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Normal Person + Anonymity + Audience = Total Fuckwad

Penny Arcade, 2004

Back in 2004, the Penny Arcade guys were disgusted by the behavior of some people playing Unreal Tournament online, leading to them publishing the strip referenced above. Fourteen years later, and we know better than to ever be shocked by a faceless teenager hiding behind the gamertag “6ftcock” using hate speech in PU:BG. Vile behavior begets other vile behavior, and as long as the bullies never have to meet their victims, that fuckwadery is as make-believe as the game they’re playing. At least, that’s what John Gabriel’s Greater Internet Fuckwad Theory postulates. But what if those hateful impulses, those destructive anti-social tendencies are just part of who we are, with or without the internet? Gerry Duggan and David O’Sullivan’s Analog 2 dutifully moves the series’ plot mechanics forward, while continuing to mine this thematically rich vein. Continue reading

Despicable Deadpool 300: Discussion

by Drew Baumgartner & Patrick Ehlers

Despicable Deadpool 300

This article contains SPOILERS. If you haven’t read the issue yet, proceed at your own risk!

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Drew: Five years into this run, pointing out that Deadpool is a Sad Clown would be lazy analysis — not only has that point been well established, but the series itself has managed to explore it so thoroughly, reducing the character’s emotional journey to a two-word summary couldn’t possibly do it justice. And yet, I couldn’t think of a more appropriate way to begin this piece than embedding Smokey Robinson’s “Tears of a Clown,” not because of a shallow similarity between the content of these two works, but because of some profound similarities in how they treat that content. The lyrics describe a narrator who puts on a good face in spite of his profound sadness, but the music doesn’t betray that sadness for a second — it sounds like any other Motown hit (though that bouncy bassoon that maybe hints that this song is about a clown). By this point in the story, Wade Wilson has completely dropped that fascade of silliness, but just like the instruments in “Tears of a Clown,” the series itself maintains that clownish exterior. Continue reading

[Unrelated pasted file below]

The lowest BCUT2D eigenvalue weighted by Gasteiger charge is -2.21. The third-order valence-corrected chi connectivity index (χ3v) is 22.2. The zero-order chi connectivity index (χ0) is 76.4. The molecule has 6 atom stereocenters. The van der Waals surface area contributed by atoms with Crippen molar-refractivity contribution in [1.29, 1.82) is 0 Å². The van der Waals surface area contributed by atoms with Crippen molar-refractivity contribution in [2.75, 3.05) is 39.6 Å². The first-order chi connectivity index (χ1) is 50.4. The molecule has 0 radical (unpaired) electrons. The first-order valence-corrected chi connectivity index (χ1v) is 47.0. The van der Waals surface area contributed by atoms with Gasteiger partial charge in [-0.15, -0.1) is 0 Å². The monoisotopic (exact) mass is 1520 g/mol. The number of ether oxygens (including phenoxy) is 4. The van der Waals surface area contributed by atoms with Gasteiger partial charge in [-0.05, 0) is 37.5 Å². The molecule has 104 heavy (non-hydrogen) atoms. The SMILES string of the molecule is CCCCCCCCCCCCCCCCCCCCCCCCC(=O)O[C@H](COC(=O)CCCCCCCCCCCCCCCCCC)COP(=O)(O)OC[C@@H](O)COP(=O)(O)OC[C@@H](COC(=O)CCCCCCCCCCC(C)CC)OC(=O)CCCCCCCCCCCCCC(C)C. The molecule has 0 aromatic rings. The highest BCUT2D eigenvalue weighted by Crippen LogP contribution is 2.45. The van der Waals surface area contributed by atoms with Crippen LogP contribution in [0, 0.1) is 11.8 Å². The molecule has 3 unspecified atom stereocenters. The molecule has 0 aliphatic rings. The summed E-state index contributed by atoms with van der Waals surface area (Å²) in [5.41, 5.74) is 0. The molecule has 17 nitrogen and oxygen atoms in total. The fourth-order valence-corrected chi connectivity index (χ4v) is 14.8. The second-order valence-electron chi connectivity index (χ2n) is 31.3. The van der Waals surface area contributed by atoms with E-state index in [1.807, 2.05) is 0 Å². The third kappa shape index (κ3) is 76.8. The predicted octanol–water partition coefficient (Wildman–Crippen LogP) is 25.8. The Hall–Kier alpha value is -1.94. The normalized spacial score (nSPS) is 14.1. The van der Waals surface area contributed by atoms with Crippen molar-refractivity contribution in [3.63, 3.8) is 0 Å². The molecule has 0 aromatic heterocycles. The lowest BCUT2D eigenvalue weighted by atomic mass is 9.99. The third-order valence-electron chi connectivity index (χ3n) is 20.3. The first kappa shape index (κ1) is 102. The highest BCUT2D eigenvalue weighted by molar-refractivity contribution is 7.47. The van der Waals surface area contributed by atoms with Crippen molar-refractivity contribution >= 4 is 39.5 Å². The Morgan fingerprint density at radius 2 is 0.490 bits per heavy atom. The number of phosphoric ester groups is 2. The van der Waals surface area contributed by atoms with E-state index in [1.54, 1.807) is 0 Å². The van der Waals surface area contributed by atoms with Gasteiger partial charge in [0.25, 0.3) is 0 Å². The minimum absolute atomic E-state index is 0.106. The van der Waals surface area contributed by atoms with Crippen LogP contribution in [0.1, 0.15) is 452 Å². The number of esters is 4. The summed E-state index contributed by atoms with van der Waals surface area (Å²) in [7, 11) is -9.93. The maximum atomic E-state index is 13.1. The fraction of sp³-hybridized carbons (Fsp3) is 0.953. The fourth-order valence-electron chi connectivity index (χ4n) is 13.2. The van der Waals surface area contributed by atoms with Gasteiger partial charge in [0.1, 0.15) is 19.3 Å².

A Good Laugh Goes a Long Way in Infinity Countdown 3

by Taylor Anderson

This article contains SPOILERS! If you haven’t read the issue, proceed at your own risk.